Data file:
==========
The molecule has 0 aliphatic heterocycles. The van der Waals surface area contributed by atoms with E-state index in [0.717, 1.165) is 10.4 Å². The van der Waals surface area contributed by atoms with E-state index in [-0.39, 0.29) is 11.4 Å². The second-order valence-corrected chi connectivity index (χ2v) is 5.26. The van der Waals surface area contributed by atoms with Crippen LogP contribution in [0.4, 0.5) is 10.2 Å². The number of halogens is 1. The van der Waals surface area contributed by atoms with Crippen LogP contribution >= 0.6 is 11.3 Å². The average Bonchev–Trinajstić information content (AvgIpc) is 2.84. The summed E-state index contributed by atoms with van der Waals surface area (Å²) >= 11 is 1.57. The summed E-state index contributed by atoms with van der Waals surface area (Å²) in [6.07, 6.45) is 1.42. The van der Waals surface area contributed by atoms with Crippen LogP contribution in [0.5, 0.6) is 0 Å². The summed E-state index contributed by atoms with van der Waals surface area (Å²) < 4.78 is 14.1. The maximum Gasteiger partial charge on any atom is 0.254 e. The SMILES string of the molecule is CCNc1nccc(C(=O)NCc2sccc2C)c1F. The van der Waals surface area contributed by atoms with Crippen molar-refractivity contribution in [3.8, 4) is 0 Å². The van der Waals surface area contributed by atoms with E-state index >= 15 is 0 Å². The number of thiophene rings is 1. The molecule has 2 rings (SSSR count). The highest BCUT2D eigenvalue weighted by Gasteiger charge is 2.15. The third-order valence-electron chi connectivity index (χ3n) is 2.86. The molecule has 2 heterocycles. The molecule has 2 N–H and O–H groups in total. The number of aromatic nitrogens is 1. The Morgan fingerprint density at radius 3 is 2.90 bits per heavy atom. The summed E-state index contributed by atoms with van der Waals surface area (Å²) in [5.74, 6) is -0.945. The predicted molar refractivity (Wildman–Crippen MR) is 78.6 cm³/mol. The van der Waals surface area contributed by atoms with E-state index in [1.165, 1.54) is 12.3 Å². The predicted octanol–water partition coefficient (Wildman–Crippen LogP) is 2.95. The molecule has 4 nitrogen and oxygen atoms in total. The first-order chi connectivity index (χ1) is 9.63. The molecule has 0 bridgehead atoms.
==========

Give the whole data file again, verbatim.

The molecule has 0 aliphatic heterocycles. The van der Waals surface area contributed by atoms with E-state index in [0.717, 1.165) is 10.4 Å². The van der Waals surface area contributed by atoms with E-state index in [-0.39, 0.29) is 11.4 Å². The second-order valence-corrected chi connectivity index (χ2v) is 5.26. The van der Waals surface area contributed by atoms with Crippen LogP contribution in [0.4, 0.5) is 10.2 Å². The number of halogens is 1. The van der Waals surface area contributed by atoms with Crippen LogP contribution >= 0.6 is 11.3 Å². The average Bonchev–Trinajstić information content (AvgIpc) is 2.84. The summed E-state index contributed by atoms with van der Waals surface area (Å²) >= 11 is 1.57. The summed E-state index contributed by atoms with van der Waals surface area (Å²) in [6.07, 6.45) is 1.42. The van der Waals surface area contributed by atoms with Crippen LogP contribution in [0.5, 0.6) is 0 Å². The summed E-state index contributed by atoms with van der Waals surface area (Å²) < 4.78 is 14.1. The maximum Gasteiger partial charge on any atom is 0.254 e. The SMILES string of the molecule is CCNc1nccc(C(=O)NCc2sccc2C)c1F. The van der Waals surface area contributed by atoms with Crippen molar-refractivity contribution in [3.8, 4) is 0 Å². The van der Waals surface area contributed by atoms with E-state index >= 15 is 0 Å². The number of thiophene rings is 1. The molecule has 2 rings (SSSR count). The highest BCUT2D eigenvalue weighted by Gasteiger charge is 2.15. The third-order valence-electron chi connectivity index (χ3n) is 2.86. The molecule has 2 heterocycles. The molecule has 2 N–H and O–H groups in total. The number of aromatic nitrogens is 1. The Morgan fingerprint density at radius 3 is 2.90 bits per heavy atom. The summed E-state index contributed by atoms with van der Waals surface area (Å²) in [5.74, 6) is -0.945. The predicted molar refractivity (Wildman–Crippen MR) is 78.6 cm³/mol. The van der Waals surface area contributed by atoms with E-state index in [1.165, 1.54) is 12.3 Å². The predicted octanol–water partition coefficient (Wildman–Crippen LogP) is 2.95. The molecule has 4 nitrogen and oxygen atoms in total. The first-order chi connectivity index (χ1) is 9.63. The molecule has 0 bridgehead atoms.